We had all heard enough by the end of September to know the 2015 Jeep Renegade which landed in my driveway last week would not prove to be a paragon of all-around SUV performance. The Renegade wouldn’t lead me to believe that it’s one of the best SUV values on the market in 2015. It simply wasn’t going to happen.
But I’ve got a Jeep thing. I can’t explain it. I don’t pretend to know its source. But it’s there. Thus, while recognizing that the Renegade is poorly regarded by many reviewers – and evidently highly regarded by many consumers – I suspected I’d take a shine to the little Jeep regardless of its faults.
THE GOOD • Makes a style statement • Genuinely off-roadable • Boxy shape makes for boxy interior • Acceptable on-road manners • Feels like a Wrangler sibling
• Noise, vibration, harshness
• Very heavy and pricey for a small ute • Uncooperative transmission • Engine lacks punch in the real world • Bouncy ride quality
Alas, I didn’t know that there would be this many faults.
And yet, even though the Renegade was more of a flawed package than I anticipated, I ended up liking the Renegade more than I thought I would.
That’s right. The Renegade isn’t as good as I thought it would be, but it exceeded my desirability expectations.
See what I mean about the Jeep thing? It’s inexplicable.
WHAT IS IT?
Following the Chrysler Group’s Chapter 11 reorganization six years ago, the company was taken over by Italy’s Fiat, the same company which owns Alfa Romeo, Maserati, and Ferrari.
NRCAN OEE City: 11.2 L/100km NRCAN OEE Hwy: 8.0 L/100km Observed: 22.4 mpg Observed: 10.5 L/100km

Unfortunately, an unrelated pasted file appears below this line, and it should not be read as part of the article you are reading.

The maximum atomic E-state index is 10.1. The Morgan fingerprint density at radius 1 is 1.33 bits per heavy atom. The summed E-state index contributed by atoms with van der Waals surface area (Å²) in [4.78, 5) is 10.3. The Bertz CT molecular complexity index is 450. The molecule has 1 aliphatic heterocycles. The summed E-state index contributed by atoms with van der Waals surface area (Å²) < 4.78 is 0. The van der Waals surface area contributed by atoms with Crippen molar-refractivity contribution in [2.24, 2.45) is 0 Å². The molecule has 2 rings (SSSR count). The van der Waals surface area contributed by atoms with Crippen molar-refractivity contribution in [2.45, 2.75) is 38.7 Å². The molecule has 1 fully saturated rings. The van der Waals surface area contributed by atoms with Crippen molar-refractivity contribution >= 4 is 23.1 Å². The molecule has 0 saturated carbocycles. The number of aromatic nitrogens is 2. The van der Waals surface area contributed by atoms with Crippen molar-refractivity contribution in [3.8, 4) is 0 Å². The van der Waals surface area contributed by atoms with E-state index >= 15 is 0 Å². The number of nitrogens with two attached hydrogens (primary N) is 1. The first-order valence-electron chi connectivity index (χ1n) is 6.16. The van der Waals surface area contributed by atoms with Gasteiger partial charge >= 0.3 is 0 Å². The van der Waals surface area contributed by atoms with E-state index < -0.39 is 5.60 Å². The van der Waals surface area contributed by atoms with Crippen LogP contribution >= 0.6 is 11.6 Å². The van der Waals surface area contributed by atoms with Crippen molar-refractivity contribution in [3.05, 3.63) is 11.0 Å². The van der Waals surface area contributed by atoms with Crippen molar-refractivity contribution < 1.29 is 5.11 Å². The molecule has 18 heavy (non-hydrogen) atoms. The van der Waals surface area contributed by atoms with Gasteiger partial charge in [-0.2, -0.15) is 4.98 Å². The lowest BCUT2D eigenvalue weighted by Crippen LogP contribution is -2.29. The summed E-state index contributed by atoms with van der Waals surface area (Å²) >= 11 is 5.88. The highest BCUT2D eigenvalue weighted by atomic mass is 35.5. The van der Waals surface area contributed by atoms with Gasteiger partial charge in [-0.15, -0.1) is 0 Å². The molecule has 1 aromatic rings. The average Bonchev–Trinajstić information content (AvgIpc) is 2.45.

* Canadian dollars, includes $1795 in fees.
Much of the former Chrysler Group remained the same. The Dodge Charger, for example, is still based on Mercedes-Benz architecture, a remnant of the old DaimlerChrysler days. Ram pickup trucks didn’t become Fiat Stradas. Grand Caravans aren’t Multipla facsimiles.
Other facets of the organization did change. Dodge replaced its Caliber small car with the Dart, a relative of the Alfa Romeo Giuletta. And Jeep used the same platform to produce its first post-Chapter-11 FCA-developed introduction: the Cherokee.
Now we have the Renegade – a fraternal twin of the Fiat 500X – which is related to the Fiat Grande Punto. In a burgeoning class of small SUVs/crossovers, the Renegade is the most obviously SUV-like. Clearly, it’s no pickup-truck-based Chevy Tahoe, but the Renegade tries very hard to be a Jeep.
In Canada, there are front-wheel-drive versions of the Sport and North trims. But this Trailhawk version and the more costly Limited are 4×4 only. And while those two base trims come standard with a 1.4L turbocharged four-cylinder, the Trailhawk and Limited are fitted with a 2.4L that generates 20 more horsepower (for 180) but slightly less torque.
Our tester, a 2015 Jeep Renegade Trailhawk 4×4, adds to the Trailhawk’s off-road kit (tow hooks, hill descent control, Jeep’s Active Drive Low and Selec-Terrain Traction Management, skid plates, knobbier tires,) optional features including a tow package ($350), a Premium Leather Group ($1895), navigation ($1100), blind spot monitoring and rear cross-path detection ($795), MySky panels with a power retracting front panel ($1595), a backup camera ($450), and a handful of smaller items for an options total of $6835. Gulp.